As dismal as this picture seems, the one thing we ought not do is make it into proof of the innate depravity of man. The first line of the second paragraph-"The children assembled first, of course" (Jackson p.291)--does not imply that children take a "natural" and primitive joy in stoning people to death. The closer we look at their behavior, the more we realize that they learned it from their parents, whom they imitate in their play. In order to facilitate her reader's grasp of this point, Jackson has included at least one genuinely innocent child in the story-Davy Hutchinson. When he has to choose his lottery ticket, the adults help him while he looks at them "wonderingly" (Jackson p. 300). And when Tessie is finally to be Stoned, "someone" has to "[give] Davy Hutchinson a few pebbles" (Jackson p. 301) to stone his mother. The village makes sure that Davy learns what he is supposed to do before he understands why he does it or the consequences. But this does not mean that he could not learn otherwise.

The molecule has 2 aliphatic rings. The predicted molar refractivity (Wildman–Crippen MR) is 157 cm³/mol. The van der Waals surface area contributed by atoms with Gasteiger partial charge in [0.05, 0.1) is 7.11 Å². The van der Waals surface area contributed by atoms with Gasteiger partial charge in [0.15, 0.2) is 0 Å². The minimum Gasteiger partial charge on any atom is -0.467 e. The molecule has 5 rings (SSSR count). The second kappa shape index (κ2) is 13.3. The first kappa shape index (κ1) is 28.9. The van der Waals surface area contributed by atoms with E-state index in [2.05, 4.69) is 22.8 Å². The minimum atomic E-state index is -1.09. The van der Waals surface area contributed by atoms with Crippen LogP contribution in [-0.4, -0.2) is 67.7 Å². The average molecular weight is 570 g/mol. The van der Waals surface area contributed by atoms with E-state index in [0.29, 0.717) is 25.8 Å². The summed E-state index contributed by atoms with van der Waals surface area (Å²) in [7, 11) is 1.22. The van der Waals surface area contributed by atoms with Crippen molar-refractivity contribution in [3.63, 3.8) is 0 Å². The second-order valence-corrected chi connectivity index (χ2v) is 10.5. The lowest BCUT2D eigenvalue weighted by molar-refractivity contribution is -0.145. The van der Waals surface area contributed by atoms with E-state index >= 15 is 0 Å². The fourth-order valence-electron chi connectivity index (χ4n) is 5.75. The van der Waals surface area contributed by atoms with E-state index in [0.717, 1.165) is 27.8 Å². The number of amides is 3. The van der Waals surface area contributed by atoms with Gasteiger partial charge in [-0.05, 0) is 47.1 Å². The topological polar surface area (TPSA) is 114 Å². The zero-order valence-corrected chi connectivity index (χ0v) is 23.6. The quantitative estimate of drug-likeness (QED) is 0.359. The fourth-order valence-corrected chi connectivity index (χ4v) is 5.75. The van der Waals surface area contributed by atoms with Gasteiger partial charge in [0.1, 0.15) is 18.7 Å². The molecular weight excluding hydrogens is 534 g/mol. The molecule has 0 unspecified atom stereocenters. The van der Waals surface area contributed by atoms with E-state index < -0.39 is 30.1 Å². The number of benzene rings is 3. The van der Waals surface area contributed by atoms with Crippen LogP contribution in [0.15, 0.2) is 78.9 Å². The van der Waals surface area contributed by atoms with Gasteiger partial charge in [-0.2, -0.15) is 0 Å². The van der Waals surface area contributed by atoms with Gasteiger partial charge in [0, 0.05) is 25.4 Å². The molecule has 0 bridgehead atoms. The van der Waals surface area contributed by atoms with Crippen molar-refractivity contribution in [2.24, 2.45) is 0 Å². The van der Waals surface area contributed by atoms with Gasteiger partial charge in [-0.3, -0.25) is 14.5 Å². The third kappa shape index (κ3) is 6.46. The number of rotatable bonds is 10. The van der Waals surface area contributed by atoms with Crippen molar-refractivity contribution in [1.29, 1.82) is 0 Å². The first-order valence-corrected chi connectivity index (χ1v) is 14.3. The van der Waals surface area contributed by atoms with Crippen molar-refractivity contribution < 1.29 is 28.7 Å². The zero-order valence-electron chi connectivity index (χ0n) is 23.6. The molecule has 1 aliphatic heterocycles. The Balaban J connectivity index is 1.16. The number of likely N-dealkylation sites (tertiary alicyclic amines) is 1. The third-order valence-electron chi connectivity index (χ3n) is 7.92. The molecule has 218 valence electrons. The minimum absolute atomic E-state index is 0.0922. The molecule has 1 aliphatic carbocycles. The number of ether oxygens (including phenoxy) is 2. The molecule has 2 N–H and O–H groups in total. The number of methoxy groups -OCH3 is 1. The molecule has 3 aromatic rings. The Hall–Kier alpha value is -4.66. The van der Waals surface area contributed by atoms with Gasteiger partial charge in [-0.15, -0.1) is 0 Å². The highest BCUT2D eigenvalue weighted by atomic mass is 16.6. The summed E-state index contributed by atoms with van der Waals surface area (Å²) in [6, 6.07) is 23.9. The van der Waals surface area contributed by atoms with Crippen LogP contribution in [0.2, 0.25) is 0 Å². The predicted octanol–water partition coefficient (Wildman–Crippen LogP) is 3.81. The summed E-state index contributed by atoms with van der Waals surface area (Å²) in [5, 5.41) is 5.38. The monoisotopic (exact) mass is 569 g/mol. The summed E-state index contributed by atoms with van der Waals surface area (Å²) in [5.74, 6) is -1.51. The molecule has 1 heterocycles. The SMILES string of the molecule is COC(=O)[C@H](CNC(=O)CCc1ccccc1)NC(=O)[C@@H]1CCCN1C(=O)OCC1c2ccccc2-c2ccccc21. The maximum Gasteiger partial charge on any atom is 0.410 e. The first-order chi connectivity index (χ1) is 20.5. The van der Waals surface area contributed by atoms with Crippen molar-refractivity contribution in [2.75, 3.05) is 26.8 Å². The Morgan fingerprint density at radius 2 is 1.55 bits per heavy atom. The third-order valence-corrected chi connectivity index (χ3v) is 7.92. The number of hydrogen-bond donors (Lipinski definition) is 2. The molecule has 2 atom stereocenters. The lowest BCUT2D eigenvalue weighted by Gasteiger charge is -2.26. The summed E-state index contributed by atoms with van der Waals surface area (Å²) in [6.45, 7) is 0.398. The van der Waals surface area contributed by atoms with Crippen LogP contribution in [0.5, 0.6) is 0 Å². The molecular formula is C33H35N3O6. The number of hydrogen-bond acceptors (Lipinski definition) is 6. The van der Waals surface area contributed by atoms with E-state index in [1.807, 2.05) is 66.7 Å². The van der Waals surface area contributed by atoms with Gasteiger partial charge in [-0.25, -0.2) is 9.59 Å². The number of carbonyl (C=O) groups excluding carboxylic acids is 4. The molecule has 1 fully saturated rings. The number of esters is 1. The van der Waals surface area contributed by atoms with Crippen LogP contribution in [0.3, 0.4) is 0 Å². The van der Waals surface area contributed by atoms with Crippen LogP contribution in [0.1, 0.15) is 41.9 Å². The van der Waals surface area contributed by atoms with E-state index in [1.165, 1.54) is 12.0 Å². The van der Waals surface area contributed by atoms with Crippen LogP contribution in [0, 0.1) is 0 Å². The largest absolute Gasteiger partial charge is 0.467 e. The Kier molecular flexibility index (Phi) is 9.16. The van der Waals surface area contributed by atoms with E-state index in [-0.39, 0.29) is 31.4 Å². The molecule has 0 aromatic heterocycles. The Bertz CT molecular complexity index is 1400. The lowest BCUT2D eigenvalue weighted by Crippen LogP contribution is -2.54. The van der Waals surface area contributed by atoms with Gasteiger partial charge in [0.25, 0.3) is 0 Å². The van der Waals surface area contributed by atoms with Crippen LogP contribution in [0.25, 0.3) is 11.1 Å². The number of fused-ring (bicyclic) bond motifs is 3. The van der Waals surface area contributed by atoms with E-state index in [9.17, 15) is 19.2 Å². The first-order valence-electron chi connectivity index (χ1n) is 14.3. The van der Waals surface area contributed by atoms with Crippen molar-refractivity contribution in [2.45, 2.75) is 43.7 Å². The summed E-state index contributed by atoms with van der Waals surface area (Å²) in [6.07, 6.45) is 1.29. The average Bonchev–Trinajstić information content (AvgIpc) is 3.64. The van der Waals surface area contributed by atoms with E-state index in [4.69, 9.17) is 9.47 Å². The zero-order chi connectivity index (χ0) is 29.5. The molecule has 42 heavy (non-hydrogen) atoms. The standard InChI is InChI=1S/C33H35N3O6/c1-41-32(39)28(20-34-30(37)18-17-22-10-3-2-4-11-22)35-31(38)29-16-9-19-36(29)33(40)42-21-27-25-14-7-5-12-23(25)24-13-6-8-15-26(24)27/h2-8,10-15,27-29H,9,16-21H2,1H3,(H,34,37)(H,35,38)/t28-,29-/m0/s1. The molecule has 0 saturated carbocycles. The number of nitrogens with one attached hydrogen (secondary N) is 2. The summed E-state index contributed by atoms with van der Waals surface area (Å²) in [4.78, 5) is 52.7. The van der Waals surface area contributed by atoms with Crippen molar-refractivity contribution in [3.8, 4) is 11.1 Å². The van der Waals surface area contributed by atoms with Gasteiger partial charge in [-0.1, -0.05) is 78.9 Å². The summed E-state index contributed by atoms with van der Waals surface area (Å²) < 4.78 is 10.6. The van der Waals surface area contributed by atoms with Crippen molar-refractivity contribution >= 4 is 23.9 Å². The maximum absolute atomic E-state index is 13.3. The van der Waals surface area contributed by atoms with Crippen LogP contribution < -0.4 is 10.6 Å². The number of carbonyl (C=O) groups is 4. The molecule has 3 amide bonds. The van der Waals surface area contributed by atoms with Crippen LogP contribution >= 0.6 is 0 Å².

How do we take such a pessimistic vision of the possibility of social transformation? If anything can be said against "The Lottery," it is probably that it exaggerates the monolithic character of capitalist Ideological hegemony. No doubt, capitalism has subtle ways of redirecting the frustrations it engenders away from a critique of capitalism itself. Perhaps it is not Jackson's intention to deny this, but to shock her complacent reader with an exaggerated image of the ideological modus operandi of capitalism: accusing those whom it cannot or will not employ of being lazy, promoting "the family" as the essential social unit in order to discourage broader associations and identifications, offering men power over their wives as a consolation for their powerlessness in the labor market, and pitting workers against each other and against the unemployed. It is our fault as readers if our own complacent pessimism makes us read Jackson's story pessimistically as a parable of man's innate depravity.